Tuesday, August 19, 2014

RPGaDay Challenge - Day 19

Day 19 - Favorite Published Adventure

Jeez. Why not ask me my favorite flavor of watered down coffee, or my favorite way to catch a cold.

Published Adventures? Bleh.

OK. If I reach back into the time warp of nostalgia, I'm sure I can find one.

Initiate Time Warp!

No, no. Not that one.

No! Barkley, tell those Gerbils I'm docking their pay if they can't get their act together.

Eh, close enough.

Ah! Here we go...my Favorite Published Adventure:

Villains & Vigilantes, Fantasy Games Unlimited, 1982

There are several published adventure modules (as we old folks call'em) that I've used again and again, though rarely as they were written or intended. The original Ravenloft module (I6 for Advanced Dungeons & Dragons 1st Edition) and Legion of Gold (GW1 for 1st or 2nd Edition Gamma World I believe) have both seen use in my Superhero games for example, and the Star Wars RPG module Starfall by West End Games has been repurposed for Star Wars, Star Trek, Traveller and even D&D.

For me, this is how a published RPG adventure is useful. If it is too tight, doesn't easily apply across multiple genres, and isn't a good idea beyond being a good adventure, it's completely useless to me.

A great many RPG adventures, sadly, fall into this category.

I certainly had fun in my youth going through the classics like:

  • Keep on the Borderlands, the Tomb of Horrors, and White Plume Mountain for D&D
  • Death Duel with the Destroyers and Force for Villains & Vigilantes
  • A Doomsday Like Any Other and Denial of Destiny for Star Trek

The more I played however, the less I used modules and published adventures. My gamemastering style evolved over time into an approach that made most pre-made adventures problematic to run. I don't mind mining the adventures for ideas of course; NPCs, creatures, and other materials are always useful whether or not I am using the actual scenario, but the adventures themselves don't really work for me anymore.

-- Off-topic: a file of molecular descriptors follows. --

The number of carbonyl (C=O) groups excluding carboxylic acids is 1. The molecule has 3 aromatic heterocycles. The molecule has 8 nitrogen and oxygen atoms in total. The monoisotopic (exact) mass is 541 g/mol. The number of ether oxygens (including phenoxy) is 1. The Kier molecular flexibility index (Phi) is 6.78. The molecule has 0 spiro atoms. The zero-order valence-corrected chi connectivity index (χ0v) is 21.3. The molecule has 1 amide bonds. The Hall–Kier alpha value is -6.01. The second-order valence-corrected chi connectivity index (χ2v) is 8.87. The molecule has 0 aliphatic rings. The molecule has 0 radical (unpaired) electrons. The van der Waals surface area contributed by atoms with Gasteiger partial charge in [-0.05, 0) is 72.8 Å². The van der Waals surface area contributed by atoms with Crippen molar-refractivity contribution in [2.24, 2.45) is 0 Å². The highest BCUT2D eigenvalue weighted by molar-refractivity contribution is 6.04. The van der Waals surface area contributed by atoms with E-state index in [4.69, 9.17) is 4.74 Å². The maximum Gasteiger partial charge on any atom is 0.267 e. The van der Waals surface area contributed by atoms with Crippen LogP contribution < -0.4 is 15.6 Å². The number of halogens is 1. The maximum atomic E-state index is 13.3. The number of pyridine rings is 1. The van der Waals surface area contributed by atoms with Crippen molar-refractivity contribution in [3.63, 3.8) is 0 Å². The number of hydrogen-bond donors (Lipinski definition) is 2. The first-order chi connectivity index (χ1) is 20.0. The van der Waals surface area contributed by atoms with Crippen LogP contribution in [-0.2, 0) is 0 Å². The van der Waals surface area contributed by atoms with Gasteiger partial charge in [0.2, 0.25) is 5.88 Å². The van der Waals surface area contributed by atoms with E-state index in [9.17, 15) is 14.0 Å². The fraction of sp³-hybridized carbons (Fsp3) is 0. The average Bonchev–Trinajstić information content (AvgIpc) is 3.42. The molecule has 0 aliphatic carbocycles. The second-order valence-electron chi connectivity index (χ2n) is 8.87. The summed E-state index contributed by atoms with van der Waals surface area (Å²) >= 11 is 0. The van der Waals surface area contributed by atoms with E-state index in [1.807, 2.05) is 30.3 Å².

Crisis on Crusader Citadel is unique in that I have used it a number of times, almost exclusively for traditional Silver Age to Modern Age Superheroes, and it not only continues to be a fun module to run, but it is a near-perfect jumping off point for a Superhero campaign.

It builds a world right from the get go. You are new heroes trying to join the big, already well known and respected team. The established group, having been around for a while, already has a history (that's implied and hinted at, but never fully explained, which in this case is a positive), as well as arch-enemies.

Without spoiling anything, if the PC heroes are successful, and you only have two or three players, they can join the team at the end. If you have a larger group, they form their own team. The first time I ever ran it, I had 5 or 6 people and decided in the beginning, "The Crusaders have room to add one more member to their ranks. Who will it be?" The NPCs had trouble choosing a MVP and the PCs didn't want to part, so they set up a brand new group of their own.

The story isn't deep, nor is it complex (at least not overly complex), and there is a lot of room to build and move pieces around in order to custom it. I would run this again, albeit modified for whatever group I'm running it for.

Now I have to get back...to the Future!

Don't take money. Don't take fame. Don't need no credit card to ride this train...

Barking Alien

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